20 | leithermagazine.com | Issue 133

Faroes stamp depicting munitions dumping in the North Atlantic

Defence contractors were at it, too. Ferranti was dumping radioactive waste under the Forth Bridge for years – with the nod from the Scottish Secretary of the time internal audits of its Environmental Management Systems delivered across the UK Training Estate” but they won’t tell us what they found. They won’t tell me what environmental damage has been done in the Pentlands or at Cape Wrath, no recording of the damage done by the shelling or what kind of shells have been used. I’ll be asking them about that “industry partner” too – why does the UK defence ministry have an “industry partner” on its training estate? What does it do? I got them to admit to nearly 800 nuclear safety incidents at Faslane and Coulport in recent years as well as spillages that a civilian would have had to report to SEPA. Four out of the six Oil Fuel Depots that the UK has are in Scotland – including refuelling points for NATO ships. For far too long now Scotland has been used as a dumping ground by the MoD and as a testing ground for its weaponry without any consideration being given to the damage that it does to our environment. They don’t know what’s in our seas and rivers or what’s happening to it. They know what damage they’re doing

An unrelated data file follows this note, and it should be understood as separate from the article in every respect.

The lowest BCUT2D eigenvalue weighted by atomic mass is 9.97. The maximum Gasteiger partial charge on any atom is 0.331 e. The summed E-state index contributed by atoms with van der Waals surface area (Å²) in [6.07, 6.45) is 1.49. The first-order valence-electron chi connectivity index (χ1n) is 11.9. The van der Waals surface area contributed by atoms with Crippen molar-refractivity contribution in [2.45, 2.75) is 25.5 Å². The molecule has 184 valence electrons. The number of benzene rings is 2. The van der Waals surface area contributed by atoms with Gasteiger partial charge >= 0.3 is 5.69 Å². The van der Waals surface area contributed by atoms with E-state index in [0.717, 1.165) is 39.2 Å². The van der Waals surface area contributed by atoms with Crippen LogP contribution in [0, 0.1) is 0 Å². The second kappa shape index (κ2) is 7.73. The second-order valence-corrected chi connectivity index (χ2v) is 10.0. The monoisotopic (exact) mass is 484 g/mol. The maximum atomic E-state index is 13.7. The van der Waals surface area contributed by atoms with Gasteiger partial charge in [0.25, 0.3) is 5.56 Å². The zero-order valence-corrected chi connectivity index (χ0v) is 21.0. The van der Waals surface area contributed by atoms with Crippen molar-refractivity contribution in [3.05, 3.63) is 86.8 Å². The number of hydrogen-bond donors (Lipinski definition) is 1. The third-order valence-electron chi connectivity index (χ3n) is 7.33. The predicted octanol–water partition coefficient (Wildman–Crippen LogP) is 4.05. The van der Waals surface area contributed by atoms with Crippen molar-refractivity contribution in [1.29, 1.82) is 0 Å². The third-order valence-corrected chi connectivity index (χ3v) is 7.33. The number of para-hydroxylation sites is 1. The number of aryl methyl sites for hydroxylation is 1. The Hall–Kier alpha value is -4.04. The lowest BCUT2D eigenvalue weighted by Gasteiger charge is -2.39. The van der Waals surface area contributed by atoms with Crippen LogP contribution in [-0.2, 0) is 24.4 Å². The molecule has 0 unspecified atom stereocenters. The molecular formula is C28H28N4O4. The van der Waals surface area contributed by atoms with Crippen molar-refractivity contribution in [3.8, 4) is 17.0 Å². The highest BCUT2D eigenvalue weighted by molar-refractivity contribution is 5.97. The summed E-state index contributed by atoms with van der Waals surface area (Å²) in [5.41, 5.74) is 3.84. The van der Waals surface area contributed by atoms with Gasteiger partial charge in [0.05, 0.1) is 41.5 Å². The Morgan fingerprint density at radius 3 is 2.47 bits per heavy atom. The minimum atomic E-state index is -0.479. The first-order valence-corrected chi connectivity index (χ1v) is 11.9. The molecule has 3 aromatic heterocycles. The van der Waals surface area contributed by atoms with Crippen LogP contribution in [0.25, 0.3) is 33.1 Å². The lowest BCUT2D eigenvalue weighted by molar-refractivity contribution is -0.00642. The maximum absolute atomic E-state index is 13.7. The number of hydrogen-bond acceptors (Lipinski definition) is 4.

on land but they won’t tell us about it. It’s time that changed. In Belgium and In Norway there is concern about the marine dumps and they’re monitored. That’s how they know they are leaking. The International Dialogue on Underwater Munitions says that dumped munitions are point source emitters of pollution and should be cleaned up. Action is being taken elsewhere to start cleaning up the messes left behind by the dumping of chemical, biological and conventional weapons and the radioactive waste is getting special attention. Scotland should not be left behind. It’s time our seas and our land got the respect they deserve from the MoD. It’s time for a full environmental audit of all of its activities – past and present – and it is time the UK Government started clearing it up. No more weapons dumping in Scotland’s seas, no more environmental damage on Scotland’s land. I have a message for the UK Government – clean up your mess and do it now. ■ ÊÊTwitter: @DeidreBrock